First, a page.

N.S. health minister looks to maximize services for rural communities
Half of community hospital emergency departments see few patients at night
With recent changes related to available services in North Sydney and Parrsboro, Nova Scotia's health minister says consideration must be given as to how best to meet the health-care needs of communities.
The Northside urgent treatment centre has been operating in North Sydney for a little more than a month and a similar facility is scheduled to open soon in Parrsboro. The centres replace models that struggled to stay open and provide same- and next-day appointments for unexpected but non-life-threatening conditions.
In a recent interview, Health Minister Michelle Thompson said she and her team are watching early results to see if similar models could help other communities that are underserved. She noted that early reviews from Northside are positive.
"I think we have to be agile. We're not used to that," said Thompson, who worked as a nurse and an administrator in long-term care before entering politics.
"I think we've kind of had a way of moving forward and I think that's part of the challenge that we're facing."
Small patient turnout at many EDs at night
Challenges abound in Nova Scotia's health-care system, as they do across the country. Of note in rural communities is service availability, something that can be affected by a provincewide issue: staff availability.
It's for that reason Thompson and officials from her department and the provincial health authority are taking a look at data for community hospital emergency departments.
From April 2018 to this past September, half of the community emergency departments in Nova Scotia averaged fewer than two patient visits while open between the hours of 7 p.m. and 7 a.m. The information was provided to CBC News by Nova Scotia Health.
The sites in question are:
All Saints Springhill Hospital — 1.7 visits.
Annapolis Community Health Centre — 1.6 visits.
Buchanan Memorial Community Health Centre — 1.5 visits.
Eastern Memorial Hospital — 1.5 visits.
Eastern Shore Memorial Hospital — 1.5 visits.
Guysborough Memorial Hospital — 1.8 visits.
Lillian Fraser Memorial Hospital — 1.4 visits.
Musquodoboit Valley Memorial Hospital — 1.2 visits.
North Cumberland Memorial Hospital — 1.4 visits.
Northside General Hospital — one visit.
South Cumberland Community Care Centre — 1.4 visits.
St. Mary's Memorial Hospital — 1.5 visits.
Some of the 24 community hospitals on the list, such as the Northside General Hospital, no longer function as traditional emergency departments or no longer offer after-hours services. Others are subject to regularly scheduled and unscheduled closures because of staff availability.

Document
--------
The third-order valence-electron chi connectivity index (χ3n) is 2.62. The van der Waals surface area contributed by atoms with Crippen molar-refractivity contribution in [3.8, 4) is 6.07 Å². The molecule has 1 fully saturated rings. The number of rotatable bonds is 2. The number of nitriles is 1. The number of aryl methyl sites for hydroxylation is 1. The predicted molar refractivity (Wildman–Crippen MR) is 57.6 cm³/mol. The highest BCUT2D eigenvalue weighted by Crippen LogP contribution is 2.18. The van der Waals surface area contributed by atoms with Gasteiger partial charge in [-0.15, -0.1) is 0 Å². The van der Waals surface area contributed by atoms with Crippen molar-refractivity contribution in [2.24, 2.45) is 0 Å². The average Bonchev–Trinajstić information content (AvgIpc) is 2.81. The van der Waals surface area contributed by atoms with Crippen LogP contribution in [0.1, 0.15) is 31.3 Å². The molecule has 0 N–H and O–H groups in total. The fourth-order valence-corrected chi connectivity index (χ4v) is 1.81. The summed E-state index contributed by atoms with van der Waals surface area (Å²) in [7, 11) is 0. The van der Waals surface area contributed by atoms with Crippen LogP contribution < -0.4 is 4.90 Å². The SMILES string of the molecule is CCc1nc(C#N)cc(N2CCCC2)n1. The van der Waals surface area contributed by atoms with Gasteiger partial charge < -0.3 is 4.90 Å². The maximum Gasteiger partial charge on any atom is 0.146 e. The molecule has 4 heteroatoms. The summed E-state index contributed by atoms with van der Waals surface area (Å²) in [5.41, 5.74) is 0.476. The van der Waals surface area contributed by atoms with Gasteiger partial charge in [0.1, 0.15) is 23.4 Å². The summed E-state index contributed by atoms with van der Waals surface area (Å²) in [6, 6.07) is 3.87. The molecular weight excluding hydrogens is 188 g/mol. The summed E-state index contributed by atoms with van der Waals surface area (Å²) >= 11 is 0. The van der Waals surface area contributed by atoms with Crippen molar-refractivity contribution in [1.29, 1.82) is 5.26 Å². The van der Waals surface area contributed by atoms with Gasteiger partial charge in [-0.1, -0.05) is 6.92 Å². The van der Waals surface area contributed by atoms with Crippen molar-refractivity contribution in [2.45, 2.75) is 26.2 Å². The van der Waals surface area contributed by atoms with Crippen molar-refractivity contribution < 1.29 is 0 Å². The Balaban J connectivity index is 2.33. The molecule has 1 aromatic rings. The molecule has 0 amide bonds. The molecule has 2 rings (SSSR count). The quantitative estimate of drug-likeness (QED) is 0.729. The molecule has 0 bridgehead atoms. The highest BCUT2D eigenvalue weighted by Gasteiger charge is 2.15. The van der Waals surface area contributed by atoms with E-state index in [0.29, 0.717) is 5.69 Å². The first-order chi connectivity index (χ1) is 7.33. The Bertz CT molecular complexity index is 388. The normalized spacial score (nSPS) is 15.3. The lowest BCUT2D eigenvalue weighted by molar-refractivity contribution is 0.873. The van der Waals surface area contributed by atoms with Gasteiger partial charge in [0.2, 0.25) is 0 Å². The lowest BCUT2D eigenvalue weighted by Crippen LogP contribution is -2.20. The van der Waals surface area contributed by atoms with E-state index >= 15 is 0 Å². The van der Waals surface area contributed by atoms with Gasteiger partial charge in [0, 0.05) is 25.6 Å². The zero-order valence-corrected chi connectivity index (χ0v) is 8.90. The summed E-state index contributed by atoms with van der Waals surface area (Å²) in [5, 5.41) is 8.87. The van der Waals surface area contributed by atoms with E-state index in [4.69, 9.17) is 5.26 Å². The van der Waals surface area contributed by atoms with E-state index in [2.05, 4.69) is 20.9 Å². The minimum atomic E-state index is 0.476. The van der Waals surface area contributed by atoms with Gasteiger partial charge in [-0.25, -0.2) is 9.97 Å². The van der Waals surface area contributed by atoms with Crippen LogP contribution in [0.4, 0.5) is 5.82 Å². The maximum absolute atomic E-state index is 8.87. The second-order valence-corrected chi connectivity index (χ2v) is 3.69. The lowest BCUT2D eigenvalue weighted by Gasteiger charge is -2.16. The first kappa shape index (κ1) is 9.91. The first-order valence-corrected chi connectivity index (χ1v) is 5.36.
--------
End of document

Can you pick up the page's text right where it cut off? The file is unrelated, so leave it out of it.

Understanding why people go, what they need
Only four sites — Queens General Hospital (8.8); Digby General Hospital (9.1); Hants Community Hospital (11.6); and Soldiers' Memorial Hospital (13.7) — averaged about nine or more patient visits during the period in question.
Thompson said that as the information is being evaluated, it must be placed in context beyond visit numbers. It's important to understand why people are attending the emergency department in the first place, she said.
"When people don't have any alternatives, we know that the emergency rooms is where people have to default to," she said.
"There may be 20 people that use those every night, but does that mean that we actually need more primary care in the community at different times of the day?"
The provincial government recently expanded access to virtual care to everyone on the wait-list for a family doctor or nurse practitioner.
The best use of workers
Nova Scotia Nurses' Union president Janet Hazelton said the early reports she's hearing about the urgent treatment centre model are positive. Nurses enjoy working there and patients are thankful not to have long waits for treatment, the way they might in a traditional emergency department.
Hazelton said keeping non-emergencies out of emergency departments is an ongoing challenge and options such as the urgent treatment centre are one way to do that, as long as the necessary staff are available.
Because there's a finite amount of people to draw from, there needs to be a critical look at utilization, said Hazelton.
"If there's only two people or no patients being seen, is that a good use of our resources?" she said.
"We do know we have a nursing shortage and so we need to be using nursing personnel to the best of our ability. We need to make sure we're utilizing all health-care workers, for that matter, appropriately."
Consultation, communication key
As options are considered, Thompson said communities must be kept informed and involved from an early stage so they understand what's happening, why it's happening and what it means. That includes helping communities understand how they'll continue to be able to access emergency services when they're required.
"It's really important that as we move forward, we do community engagement sessions so people can understand, one, what the data is and what it's telling us, and two, how do we change systems so that they're responsive to the needs of the community," she said.
"I feel that if we are very transparent and we include people in those discussions and give people some agency over some of the services they have in their community or surrounding areas, it will help us move forward."